There’s a revolution in technology to make planes lighter. Use of composites in the Boeing 787 Dreamliner is well known. Not so well known is a new hexagonal honeycomb core material made of polylactic acid for lightweight panels. The biobased material also has the benefit of a smaller carbon dioxide footprint than oil-based plastics. In the last six months, a Belgian company called EconCore has optimized the production technology to produce PLA-based hexagonal honeycomb cores using a continuous production process. Moments after a core is produced, skin layers are added in a second step of the continuous production process.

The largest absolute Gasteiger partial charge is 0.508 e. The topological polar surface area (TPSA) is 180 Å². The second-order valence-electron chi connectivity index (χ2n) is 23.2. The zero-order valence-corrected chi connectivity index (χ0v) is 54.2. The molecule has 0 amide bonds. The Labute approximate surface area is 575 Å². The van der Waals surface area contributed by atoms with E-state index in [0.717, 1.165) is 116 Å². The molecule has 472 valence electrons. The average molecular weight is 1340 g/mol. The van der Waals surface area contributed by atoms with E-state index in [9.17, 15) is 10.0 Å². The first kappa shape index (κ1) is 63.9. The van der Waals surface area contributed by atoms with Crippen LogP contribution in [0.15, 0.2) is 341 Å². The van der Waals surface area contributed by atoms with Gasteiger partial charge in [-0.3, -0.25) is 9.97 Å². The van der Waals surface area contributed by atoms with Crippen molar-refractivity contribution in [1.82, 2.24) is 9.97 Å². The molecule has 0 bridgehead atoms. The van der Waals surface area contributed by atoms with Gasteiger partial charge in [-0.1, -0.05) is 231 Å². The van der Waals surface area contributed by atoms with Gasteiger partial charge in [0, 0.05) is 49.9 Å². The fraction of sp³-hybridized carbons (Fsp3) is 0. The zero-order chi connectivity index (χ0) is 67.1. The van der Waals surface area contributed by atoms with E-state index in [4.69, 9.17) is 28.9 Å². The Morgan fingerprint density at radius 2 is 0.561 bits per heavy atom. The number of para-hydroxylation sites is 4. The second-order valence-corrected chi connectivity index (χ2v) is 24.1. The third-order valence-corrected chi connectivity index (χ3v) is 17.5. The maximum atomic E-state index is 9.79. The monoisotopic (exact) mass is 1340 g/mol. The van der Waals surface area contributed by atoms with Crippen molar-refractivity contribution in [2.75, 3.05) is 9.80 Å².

Skins could be made from unfilled PLA material to make a mono material panel or, in case a higher performance is required, could be replaced with consolidated flax in a PLA matrix. One potential application is aircraft interiors, which currently use a polypropylene honeycomb material. The new technology was launched at the recent JEC Composites show in Paris.
Oak Ridge National Laboratory has developed a surface preparation method to improve joining carbon composites with aluminum, with potentially far-reaching ramifications for high-volume industrial applications.
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